A joint photographic exhibition from Sam Wood and Jack Low, Scottish-based artists and photography and film graduates from Edinburgh Napier University. ‘Ex-Colonies’ features two projects photographed in Zimbabwe and Canada, former colonies of the British Empire. Both in different positions economically and politically, these photos attempt to position the audience as outsiders looking in.
Okay Coca Cola by Sam Wood
I was in a market that sold trinkets to tourists and fake branded clothing. A shopkeeper remarked to me “What are you taking photos for?” He paused “Are you going to show the world how horrible Zimbabwe looks?”
Upon leaving for there I only had one goal; not to photograph Zimbabwe like a photojournalist. Zimbabwe, I should add, has banned the BBC from filming there. It is also in a period of political upheaval. Robert Mugabe, its aging ex-freedom fighter turned despotic leader, has recently been deserted by many of the veterans of the ‘struggle’; a major source of his power. Protests have begun breaking out including some the day I wrote this (Thursday, September 1st, 2016). Zimbabwe’s economy is stalling. I mention these things not because they are ‘in’ my photographs, as such, but more because they are perceptible in the edges of the frames.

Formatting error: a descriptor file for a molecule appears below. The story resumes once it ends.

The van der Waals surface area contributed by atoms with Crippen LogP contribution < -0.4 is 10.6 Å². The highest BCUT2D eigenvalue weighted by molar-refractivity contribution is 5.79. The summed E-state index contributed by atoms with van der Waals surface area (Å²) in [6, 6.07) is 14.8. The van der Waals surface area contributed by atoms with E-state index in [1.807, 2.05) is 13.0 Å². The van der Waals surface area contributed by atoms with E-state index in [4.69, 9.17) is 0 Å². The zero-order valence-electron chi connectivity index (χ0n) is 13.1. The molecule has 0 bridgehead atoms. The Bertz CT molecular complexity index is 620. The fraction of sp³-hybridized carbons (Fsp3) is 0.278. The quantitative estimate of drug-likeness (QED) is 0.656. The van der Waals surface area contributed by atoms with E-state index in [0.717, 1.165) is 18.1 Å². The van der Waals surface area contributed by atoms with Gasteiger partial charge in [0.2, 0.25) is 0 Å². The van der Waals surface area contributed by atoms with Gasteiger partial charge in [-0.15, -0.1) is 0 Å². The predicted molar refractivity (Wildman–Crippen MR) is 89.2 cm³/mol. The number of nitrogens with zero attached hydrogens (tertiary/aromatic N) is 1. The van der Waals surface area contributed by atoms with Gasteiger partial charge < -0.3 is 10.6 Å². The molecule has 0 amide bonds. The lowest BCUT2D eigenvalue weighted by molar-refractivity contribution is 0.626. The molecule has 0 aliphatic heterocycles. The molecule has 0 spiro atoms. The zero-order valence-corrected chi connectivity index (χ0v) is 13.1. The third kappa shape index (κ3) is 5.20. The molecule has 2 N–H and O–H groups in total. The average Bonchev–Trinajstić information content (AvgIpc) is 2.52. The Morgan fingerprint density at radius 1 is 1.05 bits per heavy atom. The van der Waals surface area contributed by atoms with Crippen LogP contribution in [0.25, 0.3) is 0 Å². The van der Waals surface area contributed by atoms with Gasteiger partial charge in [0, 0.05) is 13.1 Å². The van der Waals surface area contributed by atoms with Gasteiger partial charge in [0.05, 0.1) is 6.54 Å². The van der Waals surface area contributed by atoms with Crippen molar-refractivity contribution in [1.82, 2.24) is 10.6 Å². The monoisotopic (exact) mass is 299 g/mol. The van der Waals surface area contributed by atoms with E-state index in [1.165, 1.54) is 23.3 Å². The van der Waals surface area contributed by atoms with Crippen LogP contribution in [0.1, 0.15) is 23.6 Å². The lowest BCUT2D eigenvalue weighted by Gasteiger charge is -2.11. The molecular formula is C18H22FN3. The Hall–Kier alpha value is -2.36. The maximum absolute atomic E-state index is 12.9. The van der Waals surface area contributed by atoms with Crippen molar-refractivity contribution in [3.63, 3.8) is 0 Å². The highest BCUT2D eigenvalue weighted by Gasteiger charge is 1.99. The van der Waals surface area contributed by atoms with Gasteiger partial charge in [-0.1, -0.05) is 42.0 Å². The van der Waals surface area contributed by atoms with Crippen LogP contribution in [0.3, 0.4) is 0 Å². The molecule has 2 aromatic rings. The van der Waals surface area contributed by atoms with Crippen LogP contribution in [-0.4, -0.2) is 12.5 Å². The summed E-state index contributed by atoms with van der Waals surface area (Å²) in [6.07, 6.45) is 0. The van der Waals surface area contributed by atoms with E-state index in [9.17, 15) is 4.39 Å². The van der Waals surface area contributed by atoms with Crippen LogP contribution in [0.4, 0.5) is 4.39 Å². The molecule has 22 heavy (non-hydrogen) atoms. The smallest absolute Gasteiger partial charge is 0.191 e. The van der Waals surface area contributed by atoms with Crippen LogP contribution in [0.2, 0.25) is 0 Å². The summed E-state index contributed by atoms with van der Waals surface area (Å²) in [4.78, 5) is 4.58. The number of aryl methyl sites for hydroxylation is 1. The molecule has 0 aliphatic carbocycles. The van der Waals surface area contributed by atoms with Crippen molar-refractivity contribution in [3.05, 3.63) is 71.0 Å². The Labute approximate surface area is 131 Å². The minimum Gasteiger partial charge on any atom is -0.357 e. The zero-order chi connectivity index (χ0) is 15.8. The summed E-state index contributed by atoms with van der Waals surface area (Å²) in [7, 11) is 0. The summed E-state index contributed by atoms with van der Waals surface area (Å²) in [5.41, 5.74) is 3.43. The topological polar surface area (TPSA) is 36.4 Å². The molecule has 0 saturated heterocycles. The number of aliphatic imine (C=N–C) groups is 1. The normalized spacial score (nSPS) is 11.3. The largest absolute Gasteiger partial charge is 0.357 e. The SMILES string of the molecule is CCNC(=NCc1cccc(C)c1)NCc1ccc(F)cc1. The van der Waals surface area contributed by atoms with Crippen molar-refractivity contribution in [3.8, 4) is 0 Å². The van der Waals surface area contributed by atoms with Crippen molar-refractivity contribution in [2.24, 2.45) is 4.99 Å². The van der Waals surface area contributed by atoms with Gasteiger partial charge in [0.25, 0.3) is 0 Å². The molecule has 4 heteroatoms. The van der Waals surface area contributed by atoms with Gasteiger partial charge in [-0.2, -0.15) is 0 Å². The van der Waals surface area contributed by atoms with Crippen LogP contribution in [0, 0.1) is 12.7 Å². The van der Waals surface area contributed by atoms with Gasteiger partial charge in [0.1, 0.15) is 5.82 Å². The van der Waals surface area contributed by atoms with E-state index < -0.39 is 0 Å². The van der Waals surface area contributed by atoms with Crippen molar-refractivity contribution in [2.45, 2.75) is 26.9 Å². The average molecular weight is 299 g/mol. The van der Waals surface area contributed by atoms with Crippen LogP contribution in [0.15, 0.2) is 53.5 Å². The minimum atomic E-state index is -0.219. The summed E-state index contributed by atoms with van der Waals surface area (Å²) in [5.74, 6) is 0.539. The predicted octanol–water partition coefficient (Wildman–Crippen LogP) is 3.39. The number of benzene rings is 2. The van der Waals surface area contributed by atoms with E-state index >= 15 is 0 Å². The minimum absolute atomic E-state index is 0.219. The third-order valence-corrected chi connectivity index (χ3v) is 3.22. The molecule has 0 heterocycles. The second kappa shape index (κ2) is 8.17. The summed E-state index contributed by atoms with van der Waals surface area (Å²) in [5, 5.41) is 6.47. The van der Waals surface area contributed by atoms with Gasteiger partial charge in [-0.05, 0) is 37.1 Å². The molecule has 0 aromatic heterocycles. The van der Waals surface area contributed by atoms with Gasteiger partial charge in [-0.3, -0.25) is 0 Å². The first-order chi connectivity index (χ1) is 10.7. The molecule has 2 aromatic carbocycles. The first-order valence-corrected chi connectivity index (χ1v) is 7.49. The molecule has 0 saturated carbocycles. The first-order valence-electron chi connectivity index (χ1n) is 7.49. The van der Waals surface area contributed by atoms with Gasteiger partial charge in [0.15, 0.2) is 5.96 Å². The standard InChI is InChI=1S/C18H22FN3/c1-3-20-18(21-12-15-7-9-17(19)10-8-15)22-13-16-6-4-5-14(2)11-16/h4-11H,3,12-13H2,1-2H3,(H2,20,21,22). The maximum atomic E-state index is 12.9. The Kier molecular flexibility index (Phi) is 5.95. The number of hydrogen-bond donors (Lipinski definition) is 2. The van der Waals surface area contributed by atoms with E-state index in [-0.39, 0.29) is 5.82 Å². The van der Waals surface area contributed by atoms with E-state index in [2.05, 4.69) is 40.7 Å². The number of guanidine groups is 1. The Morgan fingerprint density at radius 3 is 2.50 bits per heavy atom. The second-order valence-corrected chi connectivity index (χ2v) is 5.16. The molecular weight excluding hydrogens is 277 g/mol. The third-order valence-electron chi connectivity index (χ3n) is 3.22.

“I don’t intend to”, I responded to the shopkeeper. He asked if i’d like to buy anything, “okay, Coca Cola.” I said. And then I realised that these are the two words in the The Beach by Alex Garland; listed as the most recognisable anywhere in the world. I wanted to photograph Zimbabwe as how it is – as a site of convergence of cultures and of class; of local and globalised. We left the market and drove back to my Aunt and Uncle’s, passing gated houses, with razor wire and large walls. The rich and the poor. It seemed to be a land of opposites.
Zimbabwe is an ex-British colony. Knowing this and my position of privilege, I wanted to make my gaze and position evident – to reveal myself as an outsider attempting to look in.
Today’s Trends by Jack Low
Niagara Falls is the town built to accommodate the rush of tourists to see the grand Niagara Falls waterfalls bordering Canada and the United States. It is an unapologetic assault on the senses: the garish colours of every sign and building clashing, the consistent sound and feeling of water from the (smaller than expected) ‘Falls, and the smell of fast food coming from all manner of eateries. It therefore did not take long for the majesty of Niagara Falls to be replaced by the curious and uncanny atmosphere of Niagara Falls, ON.
EXHIBITION RUNS FROM 22ND SEPTEMBER – 7TH OCTOBER
PREVIEW @ 6PM / 22ND